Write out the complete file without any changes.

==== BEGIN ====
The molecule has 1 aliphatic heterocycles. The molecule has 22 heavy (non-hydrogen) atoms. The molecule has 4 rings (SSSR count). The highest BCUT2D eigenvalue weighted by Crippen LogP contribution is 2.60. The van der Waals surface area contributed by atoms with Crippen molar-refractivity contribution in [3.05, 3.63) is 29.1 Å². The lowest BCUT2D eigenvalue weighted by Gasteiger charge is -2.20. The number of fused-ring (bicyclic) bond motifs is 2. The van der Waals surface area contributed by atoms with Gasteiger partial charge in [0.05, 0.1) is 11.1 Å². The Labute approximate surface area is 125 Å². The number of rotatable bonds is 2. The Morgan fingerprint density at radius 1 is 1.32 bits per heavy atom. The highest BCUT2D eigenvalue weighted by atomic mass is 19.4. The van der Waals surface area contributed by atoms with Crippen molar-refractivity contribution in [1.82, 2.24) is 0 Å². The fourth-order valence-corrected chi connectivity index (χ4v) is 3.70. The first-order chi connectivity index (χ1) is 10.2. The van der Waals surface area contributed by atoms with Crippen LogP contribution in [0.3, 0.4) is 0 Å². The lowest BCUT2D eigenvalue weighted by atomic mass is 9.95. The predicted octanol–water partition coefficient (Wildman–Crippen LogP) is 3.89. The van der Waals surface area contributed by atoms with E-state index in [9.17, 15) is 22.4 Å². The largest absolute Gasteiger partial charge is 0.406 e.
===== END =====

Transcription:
The molecule has 1 aliphatic heterocycles. The molecule has 22 heavy (non-hydrogen) atoms. The molecule has 4 rings (SSSR count). The highest BCUT2D eigenvalue weighted by Crippen LogP contribution is 2.60. The van der Waals surface area contributed by atoms with Crippen molar-refractivity contribution in [3.05, 3.63) is 29.1 Å². The lowest BCUT2D eigenvalue weighted by Gasteiger charge is -2.20. The number of fused-ring (bicyclic) bond motifs is 2. The van der Waals surface area contributed by atoms with Gasteiger partial charge in [0.05, 0.1) is 11.1 Å². The Labute approximate surface area is 125 Å². The number of rotatable bonds is 2. The Morgan fingerprint density at radius 1 is 1.32 bits per heavy atom. The highest BCUT2D eigenvalue weighted by atomic mass is 19.4. The van der Waals surface area contributed by atoms with Crippen molar-refractivity contribution in [1.82, 2.24) is 0 Å². The fourth-order valence-corrected chi connectivity index (χ4v) is 3.70. The first-order chi connectivity index (χ1) is 10.2. The van der Waals surface area contributed by atoms with Crippen LogP contribution in [0.3, 0.4) is 0 Å². The lowest BCUT2D eigenvalue weighted by atomic mass is 9.95. The predicted octanol–water partition coefficient (Wildman–Crippen LogP) is 3.89. The van der Waals surface area contributed by atoms with E-state index in [9.17, 15) is 22.4 Å². The largest absolute Gasteiger partial charge is 0.406 e.